Health Care: FDA Says Morning After Pills Are Not Abortion Drugs
Happy Holidays to everyone who celebrates this time of year! While he may be dealing with the extreme cold brought on by the “bomb cyclone” hitting the country, kids can be sure that Santa will arrive on time, at least according to this military agency that tracks your movements.
Today in Health, the FDA updated the labeling and information for Plan B birth control products, and the agency called attention to how the “morning-after” pill works and specified that it does not cause abortions.
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FDA updates Plan B labeling, says it’s not an abortion pill
The Food and Drug Administration (FDA) announced Friday that it had approved a request from the creators of Plan B to update how information about the drug is presented.
- Along with several changes, the agency specified that Plan B does not cause abortions.
- “Plan B One-Step prevents pregnancy by targeting ovulation, which occurs long before implantation. The evidence does not support that the drug affects implantation or maintenance of a pregnancy after implantation, therefore, it does not terminate a pregnancy,” the FDA said.
Levonorgestrel, better known under the brand name Plan B One-Step or colloquially as the morning-after pill, is an over-the-counter medication used to prevent the possibility of pregnancy after unprotected intercourse or when birth control methods have failed or they were not used. .
How does it work: Plan B prevents pregnancy by temporarily delaying the release of an egg from an ovary, thereby preventing an egg from being fertilized by sperm. The medication works best when taken within three days of unprotected intercourse, and the manufacturer advises that it works better the earlier it is taken.
The pill does not work if someone is already pregnant and will not terminate a pregnancy, the new packaging says.
Study Finds Lack of Inclusion in OB/GYN Research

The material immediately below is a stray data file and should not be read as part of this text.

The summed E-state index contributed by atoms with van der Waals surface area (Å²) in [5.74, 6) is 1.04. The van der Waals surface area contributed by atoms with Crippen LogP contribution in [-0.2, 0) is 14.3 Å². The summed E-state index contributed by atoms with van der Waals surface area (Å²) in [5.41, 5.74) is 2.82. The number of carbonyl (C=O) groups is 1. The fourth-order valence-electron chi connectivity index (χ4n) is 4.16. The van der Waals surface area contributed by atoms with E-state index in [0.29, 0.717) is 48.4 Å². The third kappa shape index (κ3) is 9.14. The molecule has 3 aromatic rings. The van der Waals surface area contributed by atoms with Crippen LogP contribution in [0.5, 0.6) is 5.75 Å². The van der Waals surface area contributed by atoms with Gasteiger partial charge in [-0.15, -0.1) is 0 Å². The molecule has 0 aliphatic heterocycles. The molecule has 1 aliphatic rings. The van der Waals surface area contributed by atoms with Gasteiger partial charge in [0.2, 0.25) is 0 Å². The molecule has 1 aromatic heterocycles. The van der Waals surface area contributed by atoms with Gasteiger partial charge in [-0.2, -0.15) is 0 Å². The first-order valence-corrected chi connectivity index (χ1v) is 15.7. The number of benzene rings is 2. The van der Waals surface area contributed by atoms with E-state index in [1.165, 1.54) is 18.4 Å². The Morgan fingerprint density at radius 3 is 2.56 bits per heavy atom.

All racial and ethnic representation in obstetrician-gynecologist (OB-GYN) research is suboptimal, according to the authors of a new analysis in 1,300 clinical trials and more than 1,100 clinical trial publications.
Both clinical trials and scientific publications inform how medical professionals deliver clinical care, but unrepresentative and homogeneous research can negatively impact obstetrics and gynecology care, the authors wrote in the report.
“We know that the reporting and representation of race and ethnicity in research are critical parts of health equity, public health, and social justice,” study lead author Jecca Steinberg said in a statement. . release. Steinberg is a resident physician in the department of obstetrics and gynecology at Northwestern University Feinberg School of Medicine.
- Among all the subspecialties analyzed, trials on obstetrics and family planning were the most diverse and may serve as a model for the field, the authors suggested.
- However, gynecology studies were significantly less likely to report race and ethnicity data than obstetrics studies.
Of the included clinical trials, 51 percent reported data on race and ethnicity, and three-quarters of the publications did the same. Trials conducted between 2007 and 2020 were included in the study, along with publications from 2007 to 2021.
Although American Indian/Alaska Native, Asian, Black, and Latino groups were underrepresented in trials and publications, underrepresentation varied by subspecialty, funder, race, and ethnicity.
NYU ER ACCUSED OF PROVIDING SPECIAL TREATMENT
New York University’s (NYU) emergency department has been accused of providing special treatment to a variety of high-profile personalities, including Senate Majority Leader Charles Schumer (DN.Y.), according to a report from The New York Times.
The times spoke to 45 medical workers and reviewed internal hospital records and other confidential documents to report that the NYU ER has provided priority care to donors, trustees, politicians, celebrities, and friends and family for years.